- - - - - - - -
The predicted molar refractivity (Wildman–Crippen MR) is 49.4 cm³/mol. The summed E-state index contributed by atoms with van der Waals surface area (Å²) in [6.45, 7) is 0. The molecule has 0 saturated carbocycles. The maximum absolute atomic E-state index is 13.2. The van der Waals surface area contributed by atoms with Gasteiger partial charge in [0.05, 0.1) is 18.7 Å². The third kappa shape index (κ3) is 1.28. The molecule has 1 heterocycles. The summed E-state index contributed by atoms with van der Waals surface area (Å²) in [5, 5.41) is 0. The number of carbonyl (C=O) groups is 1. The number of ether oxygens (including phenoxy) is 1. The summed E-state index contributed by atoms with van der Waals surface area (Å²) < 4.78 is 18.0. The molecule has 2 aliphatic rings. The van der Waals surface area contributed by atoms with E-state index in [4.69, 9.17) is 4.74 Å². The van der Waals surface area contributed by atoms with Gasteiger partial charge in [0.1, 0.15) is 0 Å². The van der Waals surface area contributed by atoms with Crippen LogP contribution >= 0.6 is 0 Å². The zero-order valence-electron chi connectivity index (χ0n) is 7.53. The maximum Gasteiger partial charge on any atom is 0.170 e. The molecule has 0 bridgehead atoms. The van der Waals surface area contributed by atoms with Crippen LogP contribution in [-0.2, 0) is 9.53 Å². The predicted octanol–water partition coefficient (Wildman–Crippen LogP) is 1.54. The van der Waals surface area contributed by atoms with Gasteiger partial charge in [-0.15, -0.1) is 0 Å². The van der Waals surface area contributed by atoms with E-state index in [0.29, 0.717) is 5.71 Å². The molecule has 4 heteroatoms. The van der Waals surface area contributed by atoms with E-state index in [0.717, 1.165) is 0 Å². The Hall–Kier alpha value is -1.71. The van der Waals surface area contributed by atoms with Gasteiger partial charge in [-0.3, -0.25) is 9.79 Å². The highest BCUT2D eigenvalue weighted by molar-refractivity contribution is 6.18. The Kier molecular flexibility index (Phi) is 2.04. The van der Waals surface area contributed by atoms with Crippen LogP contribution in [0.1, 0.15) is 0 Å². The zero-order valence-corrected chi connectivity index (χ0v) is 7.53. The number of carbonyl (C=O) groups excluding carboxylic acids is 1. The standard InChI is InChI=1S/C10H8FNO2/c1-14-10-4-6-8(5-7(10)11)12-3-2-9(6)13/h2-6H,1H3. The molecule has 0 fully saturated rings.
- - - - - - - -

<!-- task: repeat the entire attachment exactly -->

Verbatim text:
The predicted molar refractivity (Wildman–Crippen MR) is 49.4 cm³/mol. The summed E-state index contributed by atoms with van der Waals surface area (Å²) in [6.45, 7) is 0. The molecule has 0 saturated carbocycles. The maximum absolute atomic E-state index is 13.2. The van der Waals surface area contributed by atoms with Gasteiger partial charge in [0.05, 0.1) is 18.7 Å². The third kappa shape index (κ3) is 1.28. The molecule has 1 heterocycles. The summed E-state index contributed by atoms with van der Waals surface area (Å²) in [5, 5.41) is 0. The number of carbonyl (C=O) groups is 1. The number of ether oxygens (including phenoxy) is 1. The summed E-state index contributed by atoms with van der Waals surface area (Å²) < 4.78 is 18.0. The molecule has 2 aliphatic rings. The van der Waals surface area contributed by atoms with E-state index in [4.69, 9.17) is 4.74 Å². The van der Waals surface area contributed by atoms with Gasteiger partial charge in [0.1, 0.15) is 0 Å². The van der Waals surface area contributed by atoms with Crippen LogP contribution >= 0.6 is 0 Å². The zero-order valence-electron chi connectivity index (χ0n) is 7.53. The maximum Gasteiger partial charge on any atom is 0.170 e. The molecule has 0 bridgehead atoms. The van der Waals surface area contributed by atoms with Crippen LogP contribution in [-0.2, 0) is 9.53 Å². The predicted octanol–water partition coefficient (Wildman–Crippen LogP) is 1.54. The van der Waals surface area contributed by atoms with Gasteiger partial charge in [-0.15, -0.1) is 0 Å². The van der Waals surface area contributed by atoms with E-state index in [0.29, 0.717) is 5.71 Å². The molecule has 4 heteroatoms. The van der Waals surface area contributed by atoms with E-state index in [0.717, 1.165) is 0 Å². The Hall–Kier alpha value is -1.71. The van der Waals surface area contributed by atoms with Gasteiger partial charge in [-0.3, -0.25) is 9.79 Å². The highest BCUT2D eigenvalue weighted by molar-refractivity contribution is 6.18. The Kier molecular flexibility index (Phi) is 2.04. The van der Waals surface area contributed by atoms with Crippen LogP contribution in [0.1, 0.15) is 0 Å². The zero-order valence-corrected chi connectivity index (χ0v) is 7.53. The number of carbonyl (C=O) groups excluding carboxylic acids is 1. The standard InChI is InChI=1S/C10H8FNO2/c1-14-10-4-6-8(5-7(10)11)12-3-2-9(6)13/h2-6H,1H3. The molecule has 0 fully saturated rings.